With much of its roots stemming from the Christian slaves of West Africa in the American South, much of our Gospel Music sung today has evolved from the songs the slaves sang on the plantations.
Protestant hymns sang in churches were also responsible for some of the Gospel Music as we know it today although Spirituals where the lyrics are often taken from Bible passages with the accompanying music steeped in melancholy has an influence on this music genre.
Spiritual Music is directly related to the grief-stricken songs that were often the source material of the blues and a number of more joyous spirituals influenced the content of modern Gospel Songs.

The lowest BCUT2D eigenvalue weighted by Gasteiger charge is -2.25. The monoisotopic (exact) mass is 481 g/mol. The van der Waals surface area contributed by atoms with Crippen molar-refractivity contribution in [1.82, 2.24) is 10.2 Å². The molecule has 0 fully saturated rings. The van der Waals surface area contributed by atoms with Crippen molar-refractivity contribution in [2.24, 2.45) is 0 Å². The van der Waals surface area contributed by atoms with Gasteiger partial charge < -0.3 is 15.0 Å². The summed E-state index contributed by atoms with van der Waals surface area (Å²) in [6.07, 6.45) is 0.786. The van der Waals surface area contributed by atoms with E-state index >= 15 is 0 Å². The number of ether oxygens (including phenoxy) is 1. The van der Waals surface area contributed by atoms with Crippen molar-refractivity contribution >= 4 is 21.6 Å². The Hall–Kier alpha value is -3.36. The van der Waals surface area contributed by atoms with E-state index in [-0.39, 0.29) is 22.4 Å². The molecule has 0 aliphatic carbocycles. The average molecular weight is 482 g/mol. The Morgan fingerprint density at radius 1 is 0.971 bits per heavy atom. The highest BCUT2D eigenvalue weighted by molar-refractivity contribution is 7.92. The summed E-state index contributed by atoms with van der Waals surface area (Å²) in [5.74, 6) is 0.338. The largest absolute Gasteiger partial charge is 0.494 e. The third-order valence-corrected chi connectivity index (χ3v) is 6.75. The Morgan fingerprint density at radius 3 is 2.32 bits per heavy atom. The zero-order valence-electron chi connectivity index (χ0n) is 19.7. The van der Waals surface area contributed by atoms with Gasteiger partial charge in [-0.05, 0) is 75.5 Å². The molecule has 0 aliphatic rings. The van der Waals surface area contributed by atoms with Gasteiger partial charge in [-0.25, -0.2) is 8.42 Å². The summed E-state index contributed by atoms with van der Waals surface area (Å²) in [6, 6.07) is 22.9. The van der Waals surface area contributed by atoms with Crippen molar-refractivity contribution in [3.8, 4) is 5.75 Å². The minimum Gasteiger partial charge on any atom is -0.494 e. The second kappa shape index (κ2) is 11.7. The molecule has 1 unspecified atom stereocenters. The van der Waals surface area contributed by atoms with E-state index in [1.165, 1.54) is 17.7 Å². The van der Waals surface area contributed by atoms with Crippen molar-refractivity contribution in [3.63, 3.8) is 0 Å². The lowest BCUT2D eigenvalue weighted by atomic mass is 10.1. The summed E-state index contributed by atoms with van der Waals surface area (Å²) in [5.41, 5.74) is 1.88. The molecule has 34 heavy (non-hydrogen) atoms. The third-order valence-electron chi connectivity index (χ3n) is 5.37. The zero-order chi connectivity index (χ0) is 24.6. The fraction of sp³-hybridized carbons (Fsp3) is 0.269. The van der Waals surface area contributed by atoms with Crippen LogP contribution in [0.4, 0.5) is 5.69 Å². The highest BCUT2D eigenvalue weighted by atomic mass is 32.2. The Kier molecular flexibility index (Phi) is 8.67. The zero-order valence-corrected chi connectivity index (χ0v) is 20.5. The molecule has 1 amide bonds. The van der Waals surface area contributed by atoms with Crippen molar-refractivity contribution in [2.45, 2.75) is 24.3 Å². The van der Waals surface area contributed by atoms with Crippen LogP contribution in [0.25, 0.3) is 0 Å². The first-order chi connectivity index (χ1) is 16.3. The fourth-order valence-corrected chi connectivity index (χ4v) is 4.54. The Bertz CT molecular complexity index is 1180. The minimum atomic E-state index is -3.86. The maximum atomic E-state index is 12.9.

Music has always formed an integral part of Christian worship since the foundation of the first churches. Much of this early Christian music was not intended for commoners to perform, however, since it was repeated in chants or musical liturgy during Mass. When the Protestant movement gained acceptance, the concept of composing hymns for congregational singing also became more recognised. When Europeans began to colonise America, many of them used these hymns during worship services. This importation of sacred church music formed the basis of “white” Gospel Music as composers used the musical styles of their time to create new hymns.